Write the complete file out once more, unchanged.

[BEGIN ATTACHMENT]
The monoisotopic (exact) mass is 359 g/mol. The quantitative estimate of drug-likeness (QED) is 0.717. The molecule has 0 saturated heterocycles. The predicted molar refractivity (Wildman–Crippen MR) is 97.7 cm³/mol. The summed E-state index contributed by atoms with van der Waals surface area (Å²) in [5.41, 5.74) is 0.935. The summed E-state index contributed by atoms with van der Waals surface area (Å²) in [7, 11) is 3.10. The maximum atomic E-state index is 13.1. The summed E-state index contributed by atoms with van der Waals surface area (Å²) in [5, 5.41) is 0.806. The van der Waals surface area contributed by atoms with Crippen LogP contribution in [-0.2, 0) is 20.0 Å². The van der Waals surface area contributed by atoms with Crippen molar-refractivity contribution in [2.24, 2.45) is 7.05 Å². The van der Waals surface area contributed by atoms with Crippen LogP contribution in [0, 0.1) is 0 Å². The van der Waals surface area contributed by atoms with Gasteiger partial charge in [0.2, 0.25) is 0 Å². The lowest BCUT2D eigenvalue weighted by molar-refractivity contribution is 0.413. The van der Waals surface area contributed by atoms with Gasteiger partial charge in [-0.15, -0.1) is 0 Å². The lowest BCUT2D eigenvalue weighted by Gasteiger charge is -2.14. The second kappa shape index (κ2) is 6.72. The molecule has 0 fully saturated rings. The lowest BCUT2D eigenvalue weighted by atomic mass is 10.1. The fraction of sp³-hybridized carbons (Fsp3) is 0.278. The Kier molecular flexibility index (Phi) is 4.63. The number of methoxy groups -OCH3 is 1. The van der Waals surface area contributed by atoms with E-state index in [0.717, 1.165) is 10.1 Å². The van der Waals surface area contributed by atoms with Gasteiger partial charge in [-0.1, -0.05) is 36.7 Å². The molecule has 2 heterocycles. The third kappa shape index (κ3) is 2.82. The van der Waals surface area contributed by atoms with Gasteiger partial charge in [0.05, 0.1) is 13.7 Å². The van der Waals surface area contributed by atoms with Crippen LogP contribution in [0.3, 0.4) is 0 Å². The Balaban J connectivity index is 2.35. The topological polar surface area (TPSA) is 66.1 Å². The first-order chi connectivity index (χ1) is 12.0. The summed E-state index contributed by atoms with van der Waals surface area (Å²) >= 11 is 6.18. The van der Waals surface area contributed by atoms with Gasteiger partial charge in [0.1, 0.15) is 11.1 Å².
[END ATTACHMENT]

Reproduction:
The monoisotopic (exact) mass is 359 g/mol. The quantitative estimate of drug-likeness (QED) is 0.717. The molecule has 0 saturated heterocycles. The predicted molar refractivity (Wildman–Crippen MR) is 97.7 cm³/mol. The summed E-state index contributed by atoms with van der Waals surface area (Å²) in [5.41, 5.74) is 0.935. The summed E-state index contributed by atoms with van der Waals surface area (Å²) in [7, 11) is 3.10. The maximum atomic E-state index is 13.1. The summed E-state index contributed by atoms with van der Waals surface area (Å²) in [5, 5.41) is 0.806. The van der Waals surface area contributed by atoms with Crippen LogP contribution in [-0.2, 0) is 20.0 Å². The van der Waals surface area contributed by atoms with Crippen molar-refractivity contribution in [2.24, 2.45) is 7.05 Å². The van der Waals surface area contributed by atoms with Crippen LogP contribution in [0, 0.1) is 0 Å². The van der Waals surface area contributed by atoms with Gasteiger partial charge in [0.2, 0.25) is 0 Å². The lowest BCUT2D eigenvalue weighted by molar-refractivity contribution is 0.413. The van der Waals surface area contributed by atoms with Gasteiger partial charge in [-0.15, -0.1) is 0 Å². The lowest BCUT2D eigenvalue weighted by Gasteiger charge is -2.14. The second kappa shape index (κ2) is 6.72. The molecule has 0 fully saturated rings. The lowest BCUT2D eigenvalue weighted by atomic mass is 10.1. The fraction of sp³-hybridized carbons (Fsp3) is 0.278. The Kier molecular flexibility index (Phi) is 4.63. The number of methoxy groups -OCH3 is 1. The van der Waals surface area contributed by atoms with E-state index in [0.717, 1.165) is 10.1 Å². The van der Waals surface area contributed by atoms with Gasteiger partial charge in [-0.1, -0.05) is 36.7 Å². The molecule has 2 heterocycles. The third kappa shape index (κ3) is 2.82. The van der Waals surface area contributed by atoms with Gasteiger partial charge in [0.05, 0.1) is 13.7 Å². The van der Waals surface area contributed by atoms with Crippen LogP contribution in [0.3, 0.4) is 0 Å². The Balaban J connectivity index is 2.35. The topological polar surface area (TPSA) is 66.1 Å². The first-order chi connectivity index (χ1) is 12.0. The summed E-state index contributed by atoms with van der Waals surface area (Å²) >= 11 is 6.18. The van der Waals surface area contributed by atoms with Gasteiger partial charge in [0.1, 0.15) is 11.1 Å².